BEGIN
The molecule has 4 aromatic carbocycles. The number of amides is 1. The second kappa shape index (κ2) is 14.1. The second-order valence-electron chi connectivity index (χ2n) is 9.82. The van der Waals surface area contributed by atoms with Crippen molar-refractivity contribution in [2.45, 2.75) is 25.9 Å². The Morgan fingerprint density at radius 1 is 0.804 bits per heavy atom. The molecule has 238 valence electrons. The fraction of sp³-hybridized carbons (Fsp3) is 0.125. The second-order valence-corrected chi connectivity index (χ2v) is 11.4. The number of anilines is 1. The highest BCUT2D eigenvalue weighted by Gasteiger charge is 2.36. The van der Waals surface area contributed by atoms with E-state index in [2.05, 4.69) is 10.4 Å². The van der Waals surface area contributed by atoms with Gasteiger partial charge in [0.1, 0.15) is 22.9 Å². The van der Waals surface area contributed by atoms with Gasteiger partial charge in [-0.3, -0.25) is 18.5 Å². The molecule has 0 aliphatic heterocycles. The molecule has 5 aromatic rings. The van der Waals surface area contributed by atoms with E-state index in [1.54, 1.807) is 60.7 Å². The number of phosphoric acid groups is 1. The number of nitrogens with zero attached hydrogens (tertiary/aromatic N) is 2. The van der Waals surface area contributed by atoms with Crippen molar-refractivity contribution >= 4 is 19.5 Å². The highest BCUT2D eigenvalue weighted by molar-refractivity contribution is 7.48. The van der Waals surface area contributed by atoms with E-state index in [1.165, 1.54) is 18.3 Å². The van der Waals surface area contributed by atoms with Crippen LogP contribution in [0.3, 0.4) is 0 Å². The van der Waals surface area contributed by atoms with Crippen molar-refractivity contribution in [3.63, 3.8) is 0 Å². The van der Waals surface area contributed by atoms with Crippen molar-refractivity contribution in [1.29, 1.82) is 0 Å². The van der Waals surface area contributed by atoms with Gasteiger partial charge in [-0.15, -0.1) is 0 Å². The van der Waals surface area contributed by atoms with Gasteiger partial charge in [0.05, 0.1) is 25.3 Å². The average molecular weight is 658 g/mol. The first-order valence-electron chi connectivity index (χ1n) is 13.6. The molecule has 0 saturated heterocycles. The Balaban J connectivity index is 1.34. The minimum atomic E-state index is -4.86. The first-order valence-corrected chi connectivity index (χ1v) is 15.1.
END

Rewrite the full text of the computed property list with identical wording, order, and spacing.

The molecule has 4 aromatic carbocycles. The number of amides is 1. The second kappa shape index (κ2) is 14.1. The second-order valence-electron chi connectivity index (χ2n) is 9.82. The van der Waals surface area contributed by atoms with Crippen molar-refractivity contribution in [2.45, 2.75) is 25.9 Å². The Morgan fingerprint density at radius 1 is 0.804 bits per heavy atom. The molecule has 238 valence electrons. The fraction of sp³-hybridized carbons (Fsp3) is 0.125. The second-order valence-corrected chi connectivity index (χ2v) is 11.4. The number of anilines is 1. The highest BCUT2D eigenvalue weighted by Gasteiger charge is 2.36. The van der Waals surface area contributed by atoms with E-state index in [2.05, 4.69) is 10.4 Å². The van der Waals surface area contributed by atoms with Gasteiger partial charge in [0.1, 0.15) is 22.9 Å². The van der Waals surface area contributed by atoms with Gasteiger partial charge in [-0.3, -0.25) is 18.5 Å². The molecule has 0 aliphatic heterocycles. The molecule has 5 aromatic rings. The van der Waals surface area contributed by atoms with E-state index in [1.54, 1.807) is 60.7 Å². The number of phosphoric acid groups is 1. The number of nitrogens with zero attached hydrogens (tertiary/aromatic N) is 2. The van der Waals surface area contributed by atoms with Crippen molar-refractivity contribution >= 4 is 19.5 Å². The highest BCUT2D eigenvalue weighted by molar-refractivity contribution is 7.48. The van der Waals surface area contributed by atoms with E-state index in [1.165, 1.54) is 18.3 Å². The van der Waals surface area contributed by atoms with Crippen LogP contribution in [0.3, 0.4) is 0 Å². The van der Waals surface area contributed by atoms with Crippen molar-refractivity contribution in [3.63, 3.8) is 0 Å². The van der Waals surface area contributed by atoms with Crippen molar-refractivity contribution in [1.29, 1.82) is 0 Å². The van der Waals surface area contributed by atoms with Gasteiger partial charge in [-0.15, -0.1) is 0 Å². The van der Waals surface area contributed by atoms with Gasteiger partial charge in [0.05, 0.1) is 25.3 Å². The average molecular weight is 658 g/mol. The first-order valence-electron chi connectivity index (χ1n) is 13.6. The molecule has 0 saturated heterocycles. The Balaban J connectivity index is 1.34. The minimum atomic E-state index is -4.86. The first-order valence-corrected chi connectivity index (χ1v) is 15.1.